By: Jeremy D. Wells
Carter County Times
As Americans we truly love our freedoms – including the freedom to complain, especially about perceived restrictions on those freedoms. Today, as the nation battles COVID-19, some of those complaints center around the freedoms to eschew mask laws. Whether or not being required to wear a mask is an infringement of personal rights and freedoms is not an issue we’ll take up today. But the freedom to eat what you liked, when you liked, was one that concerned many in 1918; with some asserting their right to have biscuits or bread as they liked and others chastising them for not saving more flour for soldiers stationed abroad. While America may have been fighting Germany then, instead of a virus, it seems like the freedom to complain and to shame is one that Americans have always held dear.
After being named Food Administrator for the west end of the county in March of 1918, Mr. W.F. Fultz made it his priority to keep an eye on flour rations and to make sure they were observed.
While he initially praised merchants for making sure they were abiding by the food rationing rules, by June he was cracking down on those attempting to skirt the flour rationing laws, which limited families to six pounds per person each month, and threatening them with fines of up to $25. This was a hefty fee in 1918 and equivalent in purchasing power to more than $428 in 2020 when adjusted for inflation.
By the end of the month, Fultz was fed up, characterizing those scofflaws skirting the flour laws as “ignoramus(es)” with “brain(s) too light to know its purpose” and who needed to eat fewer biscuits and more “corn bread” or to volunteer for service overseas.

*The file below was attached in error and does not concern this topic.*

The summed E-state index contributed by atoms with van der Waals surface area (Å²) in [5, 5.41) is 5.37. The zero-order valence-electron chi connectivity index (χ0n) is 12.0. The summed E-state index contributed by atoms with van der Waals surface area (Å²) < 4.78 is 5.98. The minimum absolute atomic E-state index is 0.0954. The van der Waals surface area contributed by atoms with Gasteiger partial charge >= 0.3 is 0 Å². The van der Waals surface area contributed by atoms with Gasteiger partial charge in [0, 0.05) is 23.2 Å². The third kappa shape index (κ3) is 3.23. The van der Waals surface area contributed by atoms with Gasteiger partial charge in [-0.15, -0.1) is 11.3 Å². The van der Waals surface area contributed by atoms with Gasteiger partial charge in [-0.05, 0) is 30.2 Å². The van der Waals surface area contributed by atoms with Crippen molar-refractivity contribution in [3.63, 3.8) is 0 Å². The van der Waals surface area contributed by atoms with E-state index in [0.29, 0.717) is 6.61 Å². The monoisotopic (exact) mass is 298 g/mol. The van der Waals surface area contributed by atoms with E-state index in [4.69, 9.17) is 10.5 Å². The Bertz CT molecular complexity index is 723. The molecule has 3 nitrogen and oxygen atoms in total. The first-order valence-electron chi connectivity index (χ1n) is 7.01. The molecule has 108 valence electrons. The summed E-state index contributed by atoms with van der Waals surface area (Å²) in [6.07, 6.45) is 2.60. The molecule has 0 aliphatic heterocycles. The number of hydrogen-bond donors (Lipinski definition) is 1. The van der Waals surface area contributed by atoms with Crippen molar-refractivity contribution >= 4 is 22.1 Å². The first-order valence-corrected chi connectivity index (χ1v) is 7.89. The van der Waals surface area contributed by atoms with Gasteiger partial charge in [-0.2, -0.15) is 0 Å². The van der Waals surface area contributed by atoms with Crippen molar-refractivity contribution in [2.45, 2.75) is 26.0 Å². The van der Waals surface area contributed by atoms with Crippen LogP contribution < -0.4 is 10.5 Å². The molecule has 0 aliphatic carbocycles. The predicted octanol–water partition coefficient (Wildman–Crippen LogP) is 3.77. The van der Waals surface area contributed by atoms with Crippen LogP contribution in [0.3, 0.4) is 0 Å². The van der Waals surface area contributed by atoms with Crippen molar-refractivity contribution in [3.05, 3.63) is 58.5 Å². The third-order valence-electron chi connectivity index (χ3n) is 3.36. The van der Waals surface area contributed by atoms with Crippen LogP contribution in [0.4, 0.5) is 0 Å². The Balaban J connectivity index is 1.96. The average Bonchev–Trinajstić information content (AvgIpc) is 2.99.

“If you don’t want to fight,” Fultz wrote, “raise plenty for them that does and eat plenty of corn bread and beans and keep your mouth shut about the flour.”
He likened those violating the law and hoarding flour to murderers, “worse…(than) a German spy” who, when caught, “should receive the same treatment.”
One thing we can say for sure about W.F. Fultz, he wasn’t bashful about doing his job, or about expressing his fundamental rights to free speech.
Editor’s Note: This is the sixth in a series of articles drawn from the historical newspaper clippings in the scrapbooks of Jack Fultz. When necessary typographical errors and misspellings in the original have been corrected for clarity. We thank Sally James of Sally’s Flowers in Olive Hill for sharing her uncle’s collected clippings with us and the community. – Jeremy D. Wells, editor, Carter County Times